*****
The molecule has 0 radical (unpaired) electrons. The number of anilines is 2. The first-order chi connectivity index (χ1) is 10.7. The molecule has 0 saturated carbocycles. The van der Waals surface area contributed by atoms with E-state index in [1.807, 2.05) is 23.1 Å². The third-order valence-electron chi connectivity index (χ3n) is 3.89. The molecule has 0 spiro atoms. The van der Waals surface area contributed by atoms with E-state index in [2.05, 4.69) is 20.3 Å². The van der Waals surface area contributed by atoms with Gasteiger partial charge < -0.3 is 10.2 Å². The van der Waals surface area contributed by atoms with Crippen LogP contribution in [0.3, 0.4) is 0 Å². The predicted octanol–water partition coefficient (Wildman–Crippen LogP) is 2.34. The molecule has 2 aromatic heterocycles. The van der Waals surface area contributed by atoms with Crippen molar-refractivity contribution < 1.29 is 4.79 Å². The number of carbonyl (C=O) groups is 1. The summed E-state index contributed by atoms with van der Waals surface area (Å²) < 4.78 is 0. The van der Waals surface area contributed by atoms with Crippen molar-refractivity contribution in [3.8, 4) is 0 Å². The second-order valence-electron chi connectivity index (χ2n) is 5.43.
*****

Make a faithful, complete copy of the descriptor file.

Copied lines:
The molecule has 0 radical (unpaired) electrons. The number of anilines is 2. The first-order chi connectivity index (χ1) is 10.7. The molecule has 0 saturated carbocycles. The van der Waals surface area contributed by atoms with E-state index in [1.807, 2.05) is 23.1 Å². The third-order valence-electron chi connectivity index (χ3n) is 3.89. The molecule has 0 spiro atoms. The van der Waals surface area contributed by atoms with E-state index in [2.05, 4.69) is 20.3 Å². The van der Waals surface area contributed by atoms with Gasteiger partial charge < -0.3 is 10.2 Å². The van der Waals surface area contributed by atoms with Crippen LogP contribution in [0.3, 0.4) is 0 Å². The predicted octanol–water partition coefficient (Wildman–Crippen LogP) is 2.34. The molecule has 2 aromatic heterocycles. The van der Waals surface area contributed by atoms with Crippen molar-refractivity contribution < 1.29 is 4.79 Å². The number of carbonyl (C=O) groups is 1. The summed E-state index contributed by atoms with van der Waals surface area (Å²) < 4.78 is 0. The van der Waals surface area contributed by atoms with Crippen molar-refractivity contribution in [3.8, 4) is 0 Å². The second-order valence-electron chi connectivity index (χ2n) is 5.43.